the daily musings ... of faith and culture, of life and love, of fun and games, of a song and dance man, who is keeping his day job.
Friday, September 30, 2011
FAMW: Return to (Ohio via) Heathrow Airport
[From November of 2010. -- DLA]
Nine days ago, passengers arriving at Terminal 5 of Heathrow Airport, outside of London in the UK, were greeted in the manner demonstrated here. That's right, kids. T-Mobile is at it again. If they did this in the USA, it would almost make up for certain new security features implemented by the TSA.
Let's look at that playlist, shall we (with H/T to LadyJferyou)?
0:11 - 0:36: Etta James, "At Last" 0:37 - 0:55: Mel Torme, "Comin' Home Baby" 0:56 - 1:18: Mark Morrison, "Return of the Mack" 1:19 - 1:39: Iggy Pop, "The Passenger" 1:40 - 1:53: Thin Lizzy, "The Boys are Back" 1:54 - 2:05: Kaiser Chiefs, "Oh My God" 2:06 - 2:26: George Michael with Aretha Franklin, "I Knew You Were Waiting" 2:27 - 3:03: Peters and Lee, "Welcome Home"
We should all really do this more often. Then we wouldn't NEED a pat-down for that holiday trip to Grandma's. Something to think about for this week's Friday Afternoon Moment of Whimsy.
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The above is from last November, and it came to mind while I was packing today, for the trip to Ohio tomorrow morning. There will be more to say about that later, but for now there are bills to pay, laundry and errands to be done, and other preparations to make. “Welcome home, welcome! Come on in and close the door ...”
Obligatory Well-Timed “@urFRENZ” Trailer and Synopsis
When depressed and withdrawn Catharine meets a secretive boy online, she begins to come out of her shell. But is he a suitor or a stalker, a friend or foe? The mystery of his existence fuels obsession, denial and deceit, sending her to the point of no return. In the midst of cliques, boyfriends, and digital drama, Catharine is trying to make sense of a world of uncertain identities. The film was inspired by the writer-director's own experience parenting his teenage daughter in the world of cyberspace. “@urFRENZ” was made to serve as a talking point for the subject matter of bullying and cyberbullying, the number one hot button issue between parents and teens today.
(The above was written by the distributors of the film, and is reproduced here, without permission or shame, as a public service to those in the cybersphere who either do (or do not) need to be reminded of a certain state of affairs -- and both you and you know who you are. -- DLA)
I used to watch them on Saturday mornings from my apartment in Georgetown; families dressed in their finery, walking patiently and proudly to Kesher Israel Synagogue for observance of the Sabbath. They shunned modern transportation, and would truly rest from their labors for the remainder of the day. “If Christ be not risen again, then is our preaching vain, and your faith is also vain.” (1 Cor 15:14) If by some remote chance such were proven to be true, I would rather be Jewish. Thankfully, my Catholic faith is the fulfillment of Judaism. Still, I admire them from a distance. A man sits on the Metro with his daughter, reading his newspaper, his carrying bag for his tallit (prayer shawl) and yarmulke (skullcap) on his lap.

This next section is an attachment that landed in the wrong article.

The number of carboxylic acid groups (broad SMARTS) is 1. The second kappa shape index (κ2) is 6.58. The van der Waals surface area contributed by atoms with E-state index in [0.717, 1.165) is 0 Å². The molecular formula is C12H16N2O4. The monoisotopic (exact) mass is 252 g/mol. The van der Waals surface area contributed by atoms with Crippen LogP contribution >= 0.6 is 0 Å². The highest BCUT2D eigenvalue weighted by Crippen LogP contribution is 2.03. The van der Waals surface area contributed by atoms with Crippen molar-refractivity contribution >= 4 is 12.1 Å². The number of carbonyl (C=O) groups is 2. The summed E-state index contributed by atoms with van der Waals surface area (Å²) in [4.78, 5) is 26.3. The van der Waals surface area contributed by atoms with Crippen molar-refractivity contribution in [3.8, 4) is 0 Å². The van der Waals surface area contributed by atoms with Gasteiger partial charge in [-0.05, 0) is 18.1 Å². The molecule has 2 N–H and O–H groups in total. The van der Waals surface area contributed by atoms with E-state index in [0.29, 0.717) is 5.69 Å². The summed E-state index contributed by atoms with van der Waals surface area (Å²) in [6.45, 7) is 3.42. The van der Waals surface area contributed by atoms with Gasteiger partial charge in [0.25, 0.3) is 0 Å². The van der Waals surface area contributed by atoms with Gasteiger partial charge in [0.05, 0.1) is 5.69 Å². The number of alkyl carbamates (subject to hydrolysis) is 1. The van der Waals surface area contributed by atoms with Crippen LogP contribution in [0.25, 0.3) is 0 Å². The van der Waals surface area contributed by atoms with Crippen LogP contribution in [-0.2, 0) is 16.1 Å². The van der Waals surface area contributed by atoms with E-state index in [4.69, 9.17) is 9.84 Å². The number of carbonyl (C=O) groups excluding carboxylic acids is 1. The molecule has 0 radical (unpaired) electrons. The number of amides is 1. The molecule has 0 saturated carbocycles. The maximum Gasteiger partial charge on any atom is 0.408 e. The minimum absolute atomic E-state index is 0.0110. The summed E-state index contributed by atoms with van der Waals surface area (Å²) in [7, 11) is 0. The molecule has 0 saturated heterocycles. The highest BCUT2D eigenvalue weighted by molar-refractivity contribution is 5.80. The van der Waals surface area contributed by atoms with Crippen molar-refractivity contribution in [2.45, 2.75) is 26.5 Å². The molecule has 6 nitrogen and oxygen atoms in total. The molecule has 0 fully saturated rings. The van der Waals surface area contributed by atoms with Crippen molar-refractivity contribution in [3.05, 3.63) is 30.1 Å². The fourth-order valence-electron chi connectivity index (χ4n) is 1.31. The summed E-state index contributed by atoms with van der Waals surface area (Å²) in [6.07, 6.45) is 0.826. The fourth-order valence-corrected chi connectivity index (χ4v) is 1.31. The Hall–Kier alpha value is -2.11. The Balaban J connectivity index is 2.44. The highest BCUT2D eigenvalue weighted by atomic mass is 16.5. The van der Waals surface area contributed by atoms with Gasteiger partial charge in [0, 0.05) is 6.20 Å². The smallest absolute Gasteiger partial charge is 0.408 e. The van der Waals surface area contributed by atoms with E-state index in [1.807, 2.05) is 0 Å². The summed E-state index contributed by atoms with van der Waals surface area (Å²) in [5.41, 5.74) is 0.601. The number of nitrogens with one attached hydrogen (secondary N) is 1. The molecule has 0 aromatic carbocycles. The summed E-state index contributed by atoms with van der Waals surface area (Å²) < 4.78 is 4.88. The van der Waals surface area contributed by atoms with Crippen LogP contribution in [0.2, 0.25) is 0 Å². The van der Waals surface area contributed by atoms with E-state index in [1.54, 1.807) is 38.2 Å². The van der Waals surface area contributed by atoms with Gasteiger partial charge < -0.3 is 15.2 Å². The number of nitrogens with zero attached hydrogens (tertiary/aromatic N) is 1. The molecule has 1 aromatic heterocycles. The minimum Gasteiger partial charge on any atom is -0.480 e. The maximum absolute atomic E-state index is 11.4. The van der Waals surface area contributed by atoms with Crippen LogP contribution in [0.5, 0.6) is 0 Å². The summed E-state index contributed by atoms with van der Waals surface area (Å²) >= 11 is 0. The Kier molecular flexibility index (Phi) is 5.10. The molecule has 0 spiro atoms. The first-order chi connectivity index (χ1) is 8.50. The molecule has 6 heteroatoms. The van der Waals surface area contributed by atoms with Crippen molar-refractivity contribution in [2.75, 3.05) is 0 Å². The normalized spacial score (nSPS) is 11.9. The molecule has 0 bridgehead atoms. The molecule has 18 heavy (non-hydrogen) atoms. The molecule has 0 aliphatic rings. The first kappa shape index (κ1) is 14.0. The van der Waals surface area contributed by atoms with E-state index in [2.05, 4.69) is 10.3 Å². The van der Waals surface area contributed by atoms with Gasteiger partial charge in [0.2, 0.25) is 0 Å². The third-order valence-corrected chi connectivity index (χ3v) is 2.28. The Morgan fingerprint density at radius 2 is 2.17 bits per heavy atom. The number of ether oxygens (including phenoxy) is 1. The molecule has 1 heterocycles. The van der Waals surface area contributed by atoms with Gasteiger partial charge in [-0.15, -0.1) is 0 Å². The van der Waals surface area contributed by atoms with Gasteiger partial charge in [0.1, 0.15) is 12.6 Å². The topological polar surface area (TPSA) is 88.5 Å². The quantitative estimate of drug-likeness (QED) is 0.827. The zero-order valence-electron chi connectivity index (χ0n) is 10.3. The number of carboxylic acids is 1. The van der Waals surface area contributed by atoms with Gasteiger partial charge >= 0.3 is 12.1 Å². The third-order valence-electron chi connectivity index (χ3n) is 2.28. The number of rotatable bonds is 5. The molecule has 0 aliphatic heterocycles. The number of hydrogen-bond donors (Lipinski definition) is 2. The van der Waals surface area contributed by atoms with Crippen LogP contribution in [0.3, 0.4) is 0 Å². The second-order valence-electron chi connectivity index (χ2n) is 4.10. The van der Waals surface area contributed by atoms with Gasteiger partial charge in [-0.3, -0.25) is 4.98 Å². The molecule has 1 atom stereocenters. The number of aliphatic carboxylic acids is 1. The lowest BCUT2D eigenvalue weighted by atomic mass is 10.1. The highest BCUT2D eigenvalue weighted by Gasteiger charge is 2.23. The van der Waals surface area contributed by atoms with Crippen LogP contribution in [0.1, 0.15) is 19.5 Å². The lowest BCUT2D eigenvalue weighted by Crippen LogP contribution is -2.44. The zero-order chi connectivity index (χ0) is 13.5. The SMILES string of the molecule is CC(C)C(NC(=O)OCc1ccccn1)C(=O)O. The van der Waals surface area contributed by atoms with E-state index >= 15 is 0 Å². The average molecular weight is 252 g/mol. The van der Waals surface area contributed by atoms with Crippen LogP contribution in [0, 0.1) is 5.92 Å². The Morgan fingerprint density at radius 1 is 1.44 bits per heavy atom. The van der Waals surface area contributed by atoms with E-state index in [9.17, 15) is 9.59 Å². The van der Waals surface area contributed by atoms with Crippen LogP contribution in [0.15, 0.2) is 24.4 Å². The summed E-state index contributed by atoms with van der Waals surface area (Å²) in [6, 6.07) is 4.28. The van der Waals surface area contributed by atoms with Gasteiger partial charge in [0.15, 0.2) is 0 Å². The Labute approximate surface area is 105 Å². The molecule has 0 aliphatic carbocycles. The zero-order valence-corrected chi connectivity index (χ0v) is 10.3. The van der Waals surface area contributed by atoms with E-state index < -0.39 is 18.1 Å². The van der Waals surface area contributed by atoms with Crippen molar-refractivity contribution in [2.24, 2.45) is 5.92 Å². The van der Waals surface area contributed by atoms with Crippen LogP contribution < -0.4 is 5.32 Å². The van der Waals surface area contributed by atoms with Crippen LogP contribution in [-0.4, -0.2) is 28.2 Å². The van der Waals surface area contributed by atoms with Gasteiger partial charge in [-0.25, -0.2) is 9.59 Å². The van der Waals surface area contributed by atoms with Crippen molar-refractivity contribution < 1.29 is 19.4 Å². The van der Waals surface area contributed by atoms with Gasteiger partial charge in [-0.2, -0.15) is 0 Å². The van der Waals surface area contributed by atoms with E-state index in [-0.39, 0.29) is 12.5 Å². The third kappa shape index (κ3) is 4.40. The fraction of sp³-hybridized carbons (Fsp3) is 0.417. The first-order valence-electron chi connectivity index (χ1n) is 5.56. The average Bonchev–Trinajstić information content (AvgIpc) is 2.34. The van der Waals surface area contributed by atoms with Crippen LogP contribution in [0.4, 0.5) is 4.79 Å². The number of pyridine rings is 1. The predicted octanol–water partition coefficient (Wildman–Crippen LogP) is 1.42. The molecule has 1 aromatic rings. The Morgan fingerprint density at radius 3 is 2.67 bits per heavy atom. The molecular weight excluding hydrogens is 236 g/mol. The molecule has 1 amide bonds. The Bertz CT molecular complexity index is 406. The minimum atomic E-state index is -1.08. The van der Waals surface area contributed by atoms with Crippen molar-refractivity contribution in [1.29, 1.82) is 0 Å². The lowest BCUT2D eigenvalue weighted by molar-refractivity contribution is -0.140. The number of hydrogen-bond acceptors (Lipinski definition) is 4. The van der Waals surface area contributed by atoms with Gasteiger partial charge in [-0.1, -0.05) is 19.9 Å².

Tonight begins the "Days of Awe" or "High Holidays" in the Jewish year, also known as Rosh Hashanah. You can read all about it at the Australian Jewish blog Oz Torah, or this piece at Patheos.com. It is commonly thought of as the "Jewish new year," and history has even known greeting cards to that effect. But in fact it is much more than that, as our Jewish brethren will attest. Meanwhile, we have a unique greeting card for our Jewish friends. And we wish them well.
Art-For-Art’s-Sake Theatre: The Duhks “You Don’t See It”
Time once again for our usual midday Wednesday feature.
The Duhks are a Canadian band known for their outside-the-box approach to American roots music. In this clip, they perform "You Don't See It" at WNRN in Charlottesville, Virginia on January 20, 2009 before their show at Gravity Lounge. The song appears on their album "Fast Paced World."
A while back, Politico turned its attention to Herman Cain, perhaps in anticipation that whoever was currently playing second to Romney in the latest East Coast Country Club Poll would find a way to blow it sooner or later. And when it did, they had this clip at the ready. He can rest assured that his national security advisors will sit down with him in the first 72 hours after his election, whether he asks for them or not. Welcome to the fast lane, big fella!
Meanwhile, in the Lone Star State, the political meltdown of Rick Perry continues in earnest.
That's Earnest, Texas, population 129 (slightly higher during quail huntin' season).
To answer that question, we submit the following for your consideration.